Also of particular interest are the updates we have made to Welsh language newspaper Seren Cymru.
Settling in America
Our new specialist title the American Settler sheds a fascinating light on the growth of the United States in the late nineteenth century.
Its front page features a map of the country, listing its various states and their areas, alongside other countries. First and foremost comes Texas, which was then 274,316 square miles in size, the next largest land mass listed being the Austrian Empire at 240,918 square miles.
But what sort of advice can you find for potential emigrants in the American Settler? A writer in the 10 July 1880 edition of the newspaper warmly recommends the Upper Mississippi Valley (Illinois, Iowa, Minnesota and Wisconsin), relating how:
This country is par excellence the field for settlement. It embraces the portion of North America which has gathered and is gathering wealth, population and power most rapidly.
All information in the American Settler was gathered from first hand accounts, often taken from American newspapers and then relayed to a British audience. One of these accounts comes from the Bismarck Tribune, which was published in the American Settler in July 1883 under the heading ‘Advice to Immigrants.’
With states across the country vying for new settlers, this writer states the case for North Dakota, reporting how:
If intending to change to the West, come to North Dakota. Here you will find excellent soil, richer and stronger in the elements that make grain or grass then any that can be found in the Middle States. Come as early as you can, and if you can come any time before the first of June, you will raise good sod crops from the first year.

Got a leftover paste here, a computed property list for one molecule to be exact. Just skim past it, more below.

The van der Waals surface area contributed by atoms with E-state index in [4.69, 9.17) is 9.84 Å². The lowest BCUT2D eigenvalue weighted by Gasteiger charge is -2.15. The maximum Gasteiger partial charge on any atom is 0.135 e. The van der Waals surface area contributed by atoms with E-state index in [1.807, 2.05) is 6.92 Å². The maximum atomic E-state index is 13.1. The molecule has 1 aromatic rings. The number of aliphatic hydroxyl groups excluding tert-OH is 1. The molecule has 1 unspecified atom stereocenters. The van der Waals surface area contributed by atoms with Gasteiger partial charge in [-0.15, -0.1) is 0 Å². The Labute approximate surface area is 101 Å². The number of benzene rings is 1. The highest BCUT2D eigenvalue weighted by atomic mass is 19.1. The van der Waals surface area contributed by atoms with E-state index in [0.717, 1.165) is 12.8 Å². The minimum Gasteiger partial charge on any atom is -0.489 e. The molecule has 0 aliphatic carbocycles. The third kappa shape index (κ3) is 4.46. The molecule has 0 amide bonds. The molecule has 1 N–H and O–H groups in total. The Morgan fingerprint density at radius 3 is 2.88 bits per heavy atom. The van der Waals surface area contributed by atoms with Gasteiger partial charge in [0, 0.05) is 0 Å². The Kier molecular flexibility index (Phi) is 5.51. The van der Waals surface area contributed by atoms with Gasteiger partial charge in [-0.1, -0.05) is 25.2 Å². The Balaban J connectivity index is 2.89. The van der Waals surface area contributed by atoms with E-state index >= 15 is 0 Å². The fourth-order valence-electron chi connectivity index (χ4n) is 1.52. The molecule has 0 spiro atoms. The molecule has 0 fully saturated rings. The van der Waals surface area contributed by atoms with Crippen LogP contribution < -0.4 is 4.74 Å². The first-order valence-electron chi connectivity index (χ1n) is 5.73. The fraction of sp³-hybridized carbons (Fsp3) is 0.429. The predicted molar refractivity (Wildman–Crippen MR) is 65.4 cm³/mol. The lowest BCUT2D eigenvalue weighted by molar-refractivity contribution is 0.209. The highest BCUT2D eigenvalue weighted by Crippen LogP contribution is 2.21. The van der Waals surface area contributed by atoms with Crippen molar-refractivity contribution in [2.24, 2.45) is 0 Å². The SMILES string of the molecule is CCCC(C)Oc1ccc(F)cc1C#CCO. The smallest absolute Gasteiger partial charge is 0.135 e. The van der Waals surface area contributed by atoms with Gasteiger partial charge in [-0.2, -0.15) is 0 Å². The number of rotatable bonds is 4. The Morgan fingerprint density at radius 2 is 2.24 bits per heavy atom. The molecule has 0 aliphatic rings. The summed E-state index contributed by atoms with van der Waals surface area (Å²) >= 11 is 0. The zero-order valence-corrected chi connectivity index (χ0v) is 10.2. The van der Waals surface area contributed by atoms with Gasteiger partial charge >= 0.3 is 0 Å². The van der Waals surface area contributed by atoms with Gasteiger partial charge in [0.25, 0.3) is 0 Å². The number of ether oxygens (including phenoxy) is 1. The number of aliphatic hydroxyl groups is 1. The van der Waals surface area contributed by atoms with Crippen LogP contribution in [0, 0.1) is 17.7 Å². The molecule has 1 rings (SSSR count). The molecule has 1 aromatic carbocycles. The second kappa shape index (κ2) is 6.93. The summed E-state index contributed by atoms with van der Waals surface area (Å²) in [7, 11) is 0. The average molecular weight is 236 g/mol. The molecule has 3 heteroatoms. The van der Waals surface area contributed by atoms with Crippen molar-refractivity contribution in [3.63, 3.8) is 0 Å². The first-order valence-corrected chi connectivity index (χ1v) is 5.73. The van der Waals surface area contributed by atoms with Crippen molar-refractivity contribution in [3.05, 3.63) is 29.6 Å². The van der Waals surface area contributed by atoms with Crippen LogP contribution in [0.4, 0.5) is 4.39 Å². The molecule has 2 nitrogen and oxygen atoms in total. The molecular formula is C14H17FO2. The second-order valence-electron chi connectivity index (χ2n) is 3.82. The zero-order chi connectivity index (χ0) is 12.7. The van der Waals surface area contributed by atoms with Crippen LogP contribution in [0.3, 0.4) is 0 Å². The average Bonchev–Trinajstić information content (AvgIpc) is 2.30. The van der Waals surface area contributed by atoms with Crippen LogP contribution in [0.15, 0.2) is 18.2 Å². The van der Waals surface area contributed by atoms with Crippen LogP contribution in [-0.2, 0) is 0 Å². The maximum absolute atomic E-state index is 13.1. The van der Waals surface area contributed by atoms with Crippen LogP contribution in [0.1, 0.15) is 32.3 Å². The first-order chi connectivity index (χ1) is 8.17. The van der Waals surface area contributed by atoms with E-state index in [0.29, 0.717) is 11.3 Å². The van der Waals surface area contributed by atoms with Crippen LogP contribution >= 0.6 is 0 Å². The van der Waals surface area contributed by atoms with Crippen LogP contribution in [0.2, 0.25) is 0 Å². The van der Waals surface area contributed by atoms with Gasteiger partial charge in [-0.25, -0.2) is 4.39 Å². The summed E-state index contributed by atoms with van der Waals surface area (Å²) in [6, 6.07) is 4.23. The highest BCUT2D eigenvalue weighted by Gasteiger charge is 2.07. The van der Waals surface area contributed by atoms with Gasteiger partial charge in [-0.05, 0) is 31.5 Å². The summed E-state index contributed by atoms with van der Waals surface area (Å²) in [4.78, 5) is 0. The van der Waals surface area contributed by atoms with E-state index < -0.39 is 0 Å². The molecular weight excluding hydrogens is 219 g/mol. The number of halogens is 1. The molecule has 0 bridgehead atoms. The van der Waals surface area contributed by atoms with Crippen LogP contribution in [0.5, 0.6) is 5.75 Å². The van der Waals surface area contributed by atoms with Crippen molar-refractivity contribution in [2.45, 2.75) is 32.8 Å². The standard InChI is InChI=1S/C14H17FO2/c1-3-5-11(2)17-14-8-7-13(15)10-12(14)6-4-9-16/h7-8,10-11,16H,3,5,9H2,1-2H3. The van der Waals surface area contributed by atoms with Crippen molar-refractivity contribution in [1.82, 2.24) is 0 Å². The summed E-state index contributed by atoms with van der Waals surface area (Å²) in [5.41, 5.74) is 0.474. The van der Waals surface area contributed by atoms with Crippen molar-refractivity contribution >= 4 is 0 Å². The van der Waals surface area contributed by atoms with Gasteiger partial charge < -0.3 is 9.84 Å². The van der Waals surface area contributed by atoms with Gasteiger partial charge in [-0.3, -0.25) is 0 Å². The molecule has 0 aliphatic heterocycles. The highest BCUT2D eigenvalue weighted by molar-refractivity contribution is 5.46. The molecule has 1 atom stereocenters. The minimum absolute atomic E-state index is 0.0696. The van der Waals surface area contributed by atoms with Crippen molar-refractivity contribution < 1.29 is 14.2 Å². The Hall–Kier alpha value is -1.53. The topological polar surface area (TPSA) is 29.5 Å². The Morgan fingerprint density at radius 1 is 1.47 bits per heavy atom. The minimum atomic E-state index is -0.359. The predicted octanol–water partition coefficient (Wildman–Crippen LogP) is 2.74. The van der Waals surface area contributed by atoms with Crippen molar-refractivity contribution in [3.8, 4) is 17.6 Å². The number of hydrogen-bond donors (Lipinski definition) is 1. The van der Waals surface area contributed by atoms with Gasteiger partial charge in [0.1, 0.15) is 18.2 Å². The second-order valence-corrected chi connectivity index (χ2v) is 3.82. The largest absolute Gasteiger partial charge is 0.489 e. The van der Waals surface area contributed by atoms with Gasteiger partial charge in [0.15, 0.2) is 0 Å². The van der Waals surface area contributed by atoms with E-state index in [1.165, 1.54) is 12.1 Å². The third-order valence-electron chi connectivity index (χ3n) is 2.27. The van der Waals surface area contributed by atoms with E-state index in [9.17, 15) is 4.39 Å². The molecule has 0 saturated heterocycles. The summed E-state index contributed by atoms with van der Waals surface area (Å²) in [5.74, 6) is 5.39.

These sod crops included corn, beans and potatoes, with the writer further recommending to ‘bring your horses, cows and calves, and even chickens and pigs with you, as well as your furniture and farming implements.’ This paints a wonderfully vivid picture of migration through the United States, and we are informed that you can sell your horse for the price of $150 to $200, and your cow from $35 to $40.
But what if you were a woman who was seeking to move to North Dakota? Do not fear, for:
The country is full of kind-hearted industrious men who want wives.
Employment for women could be found in service to private families, for ‘female help is in good demand at from $3 to $5 per week.’
North Dakota, says the writer, who had been living there for ten years, gave ‘every man’ a chance to make his fortune, relating how ‘Every man is entitled to 160 acres of land under the homestead, tree culture and pre-emption law.’ He signs off by proclaiming:
In the East there is no chance for a poor man. The West is full of opportunities.
Want to find out more about emigration to other states? The American Settler is your comprehensive guide, so have a browse in its pages today.
|Essex Times||1870, 1873, 1875, 1878, 1880-1882, 1884-1888, 1890-1896, 1898-1899, 1903-1907, 1909-1913|
This week we have updated twelve of our existing titles.
You can learn more about each of the titles we add to every week by clicking on their names. On each paper’s title page, you can read a FREE sample issue, learn more about our current holdings, and our plans for digitisation.
|Evening Irish Times||1901-1904, 1906-1914|
|Gorey Correspondent||1873-1874, 1877-1878, 1881|
|Halifax Evening Courier||1898|
|Larne Reporter and Northern Counties Advertiser||1871-1872, 1874, 1876, 1884, 1888-1889, 1891, 1899-1900, 1903-1904|
|Luton Times and Advertiser||1855|
|Morning Herald (London)||1865-1869|
|Staffordshire Newsletter||1934-1971, 1973-1985|
|Teviotdale Record and Jedburgh Advertiser||1857|
|West Briton and Cornwall Advertiser||1991-1992|